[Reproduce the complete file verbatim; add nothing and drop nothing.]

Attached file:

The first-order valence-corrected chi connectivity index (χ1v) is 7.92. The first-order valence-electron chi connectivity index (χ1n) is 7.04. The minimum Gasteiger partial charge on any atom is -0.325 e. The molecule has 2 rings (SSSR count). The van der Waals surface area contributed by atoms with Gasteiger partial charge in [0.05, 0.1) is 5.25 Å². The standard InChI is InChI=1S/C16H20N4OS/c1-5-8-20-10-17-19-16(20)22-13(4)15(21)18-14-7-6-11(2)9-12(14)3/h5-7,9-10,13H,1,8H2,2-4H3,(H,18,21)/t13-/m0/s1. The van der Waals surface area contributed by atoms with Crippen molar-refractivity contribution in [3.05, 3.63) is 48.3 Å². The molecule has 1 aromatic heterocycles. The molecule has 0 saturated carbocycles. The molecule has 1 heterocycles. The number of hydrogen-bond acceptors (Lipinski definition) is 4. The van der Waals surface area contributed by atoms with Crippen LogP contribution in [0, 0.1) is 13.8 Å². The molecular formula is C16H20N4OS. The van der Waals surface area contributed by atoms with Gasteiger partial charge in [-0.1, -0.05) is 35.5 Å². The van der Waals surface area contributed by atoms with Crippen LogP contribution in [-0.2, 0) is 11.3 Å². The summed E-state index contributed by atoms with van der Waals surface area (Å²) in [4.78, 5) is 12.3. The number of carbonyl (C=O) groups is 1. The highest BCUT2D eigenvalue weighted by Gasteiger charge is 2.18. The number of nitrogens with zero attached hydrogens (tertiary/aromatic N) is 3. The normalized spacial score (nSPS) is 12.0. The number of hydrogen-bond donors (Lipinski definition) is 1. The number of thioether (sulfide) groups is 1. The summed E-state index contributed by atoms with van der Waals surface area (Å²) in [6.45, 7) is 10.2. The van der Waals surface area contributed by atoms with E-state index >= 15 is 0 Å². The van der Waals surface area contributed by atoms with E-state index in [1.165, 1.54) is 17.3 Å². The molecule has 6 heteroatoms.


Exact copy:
The first-order valence-corrected chi connectivity index (χ1v) is 7.92. The first-order valence-electron chi connectivity index (χ1n) is 7.04. The minimum Gasteiger partial charge on any atom is -0.325 e. The molecule has 2 rings (SSSR count). The van der Waals surface area contributed by atoms with Gasteiger partial charge in [0.05, 0.1) is 5.25 Å². The standard InChI is InChI=1S/C16H20N4OS/c1-5-8-20-10-17-19-16(20)22-13(4)15(21)18-14-7-6-11(2)9-12(14)3/h5-7,9-10,13H,1,8H2,2-4H3,(H,18,21)/t13-/m0/s1. The van der Waals surface area contributed by atoms with Crippen molar-refractivity contribution in [3.05, 3.63) is 48.3 Å². The molecule has 1 aromatic heterocycles. The molecule has 0 saturated carbocycles. The molecule has 1 heterocycles. The number of hydrogen-bond acceptors (Lipinski definition) is 4. The van der Waals surface area contributed by atoms with Crippen LogP contribution in [0, 0.1) is 13.8 Å². The molecular formula is C16H20N4OS. The van der Waals surface area contributed by atoms with Gasteiger partial charge in [-0.1, -0.05) is 35.5 Å². The van der Waals surface area contributed by atoms with Crippen LogP contribution in [-0.2, 0) is 11.3 Å². The summed E-state index contributed by atoms with van der Waals surface area (Å²) in [4.78, 5) is 12.3. The number of carbonyl (C=O) groups is 1. The highest BCUT2D eigenvalue weighted by Gasteiger charge is 2.18. The number of nitrogens with zero attached hydrogens (tertiary/aromatic N) is 3. The normalized spacial score (nSPS) is 12.0. The number of hydrogen-bond donors (Lipinski definition) is 1. The number of thioether (sulfide) groups is 1. The summed E-state index contributed by atoms with van der Waals surface area (Å²) in [6.45, 7) is 10.2. The van der Waals surface area contributed by atoms with E-state index >= 15 is 0 Å². The van der Waals surface area contributed by atoms with E-state index in [1.165, 1.54) is 17.3 Å². The molecule has 6 heteroatoms.